The Los Angeles Dodgers’ bullpen is bad. I realize that Pedro Baez has been much better and that Kenley Jansen has seen a little resurgence, but they are just a flickering candle in an other wise dark room. Not too long ago, I wrote about how the Dodgers’ middle relievers were “unsung heroes”, well, the jig is up and I was duped. I’m beginning to think the front office was too. Either way its time to step away from the bargain bin bullpen and invest in some proven talent.
Best NL Starting Rotation
The Dodger currently have a starting rotation that leads the National League in Wins (45), Fewest Losses (22), Lowest ERA (2.73), Shutouts (9), Innings Pitched (396), Fewest Earned Runs (120), Fewest Runs (130), Fewest Walks (80), Lowest Batting Average Against (.219), Lowest WHIP (1.01), and Strikeout to Walk ratio (4.89). The are without question, the best starting rotation in the National League.
One of the Worst NL Bullpens
By contrast however, the Dodgers bullpen has been up there with the worst! They have the 5th worst ERA (4.42), fewest Strikeouts (194), 4th most Wild Pitches (13), and are 2nd in Hit Batsmen. Collectively they have been responsible for 13 of the Dodgers’ 22 losses this year. They have blown a 5th worst 11 save opportunities and have the second highest percentage of inherited runs scored (39%). In fact, Scott Alexander and Dylan Floro have allowed the 2nd most (10) and the 8th most (8) inherited runners to score.
On the surface the Dodgers relievers don’t look so bad. Yimi Garcia (4.38) and Joe Kelly (7.59) are the only two relievers above a 3.63 ERA. However, Floro and Alexander’s ERA’s are inflated from all the inherited runs they’ve given up. They rarely start a clean inning where the runs scored wrack up their own ERA. Don’t get me wrong, Kelly’s command has been awful, and Garcia has been inconsistent as well, they just haven’t been brought in as much with runners on.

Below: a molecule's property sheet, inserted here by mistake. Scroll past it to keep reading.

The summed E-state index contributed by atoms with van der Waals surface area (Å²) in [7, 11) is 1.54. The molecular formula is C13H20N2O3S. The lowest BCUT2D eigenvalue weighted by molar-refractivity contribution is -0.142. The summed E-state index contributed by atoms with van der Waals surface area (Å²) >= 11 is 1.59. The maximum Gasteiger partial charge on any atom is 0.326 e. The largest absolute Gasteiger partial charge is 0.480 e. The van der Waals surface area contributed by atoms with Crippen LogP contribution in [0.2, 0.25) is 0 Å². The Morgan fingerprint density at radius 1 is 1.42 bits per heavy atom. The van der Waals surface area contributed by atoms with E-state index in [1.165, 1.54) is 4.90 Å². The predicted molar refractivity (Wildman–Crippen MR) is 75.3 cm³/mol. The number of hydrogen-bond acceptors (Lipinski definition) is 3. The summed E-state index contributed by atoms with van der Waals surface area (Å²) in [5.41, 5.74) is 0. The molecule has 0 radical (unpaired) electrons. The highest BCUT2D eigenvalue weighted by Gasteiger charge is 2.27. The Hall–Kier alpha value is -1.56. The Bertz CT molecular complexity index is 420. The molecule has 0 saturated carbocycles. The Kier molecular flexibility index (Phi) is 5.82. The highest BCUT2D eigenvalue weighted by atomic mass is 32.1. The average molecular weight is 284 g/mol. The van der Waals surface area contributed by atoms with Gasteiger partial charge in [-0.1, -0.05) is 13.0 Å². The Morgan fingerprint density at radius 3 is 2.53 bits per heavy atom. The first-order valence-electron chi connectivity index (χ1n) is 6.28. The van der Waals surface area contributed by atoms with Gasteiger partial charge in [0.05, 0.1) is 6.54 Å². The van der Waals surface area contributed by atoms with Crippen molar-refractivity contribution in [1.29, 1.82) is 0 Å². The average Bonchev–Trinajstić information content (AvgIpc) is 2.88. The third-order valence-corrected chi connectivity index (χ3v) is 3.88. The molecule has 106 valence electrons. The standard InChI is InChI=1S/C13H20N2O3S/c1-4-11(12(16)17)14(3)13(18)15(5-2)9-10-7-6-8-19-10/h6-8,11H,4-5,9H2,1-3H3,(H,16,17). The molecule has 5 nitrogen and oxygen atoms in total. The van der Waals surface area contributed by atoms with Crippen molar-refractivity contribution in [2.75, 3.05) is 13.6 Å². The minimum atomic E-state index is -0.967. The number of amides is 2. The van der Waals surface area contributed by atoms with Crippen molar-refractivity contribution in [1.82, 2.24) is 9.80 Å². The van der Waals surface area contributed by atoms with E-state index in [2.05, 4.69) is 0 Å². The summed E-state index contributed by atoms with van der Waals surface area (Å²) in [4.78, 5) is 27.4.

The point is, the Dodgers don’t have that tourniquet reliever when the game gets out of hand. No one to call in to stop the bleeding, to get that big strikeout to get out of a jam. Even if they did though, would Roberts trust them to do it? Roberts’ utilization and micromanagement of the bullpen could be a whole other article, but I digress.
Friedman Era Strategy
The Dodgers have been so successful in the Friedman era, largely in part by their ability to stock up the farm system with prospects and diamonds in the rough. They didn’t budge on trading away their future talent like Joc Pederson, Corey Seager, Walker Buehler, Cody Bellinger, and most recently, Alex Verdugo. As someone who has loved that about the front office, I think its time to temporarily adjust strategy.
Time to go All In
There is a time when a team is on the cusp of becoming champions, that they need to go all in. At some point the front office needs to back away from the bargain bin and pay for top shelf goods. That time is now. Trade a prospect or two. Spend some money. Maybe a little of both, but add this piece to the puzzle. Instead of trying to limp into the playoffs and hope for some post-season sleeper heroics, go get that top tier reliever. Better yet, get two and step on the necks of every team in the way of holding that Commissioner’s Trophy above your heads.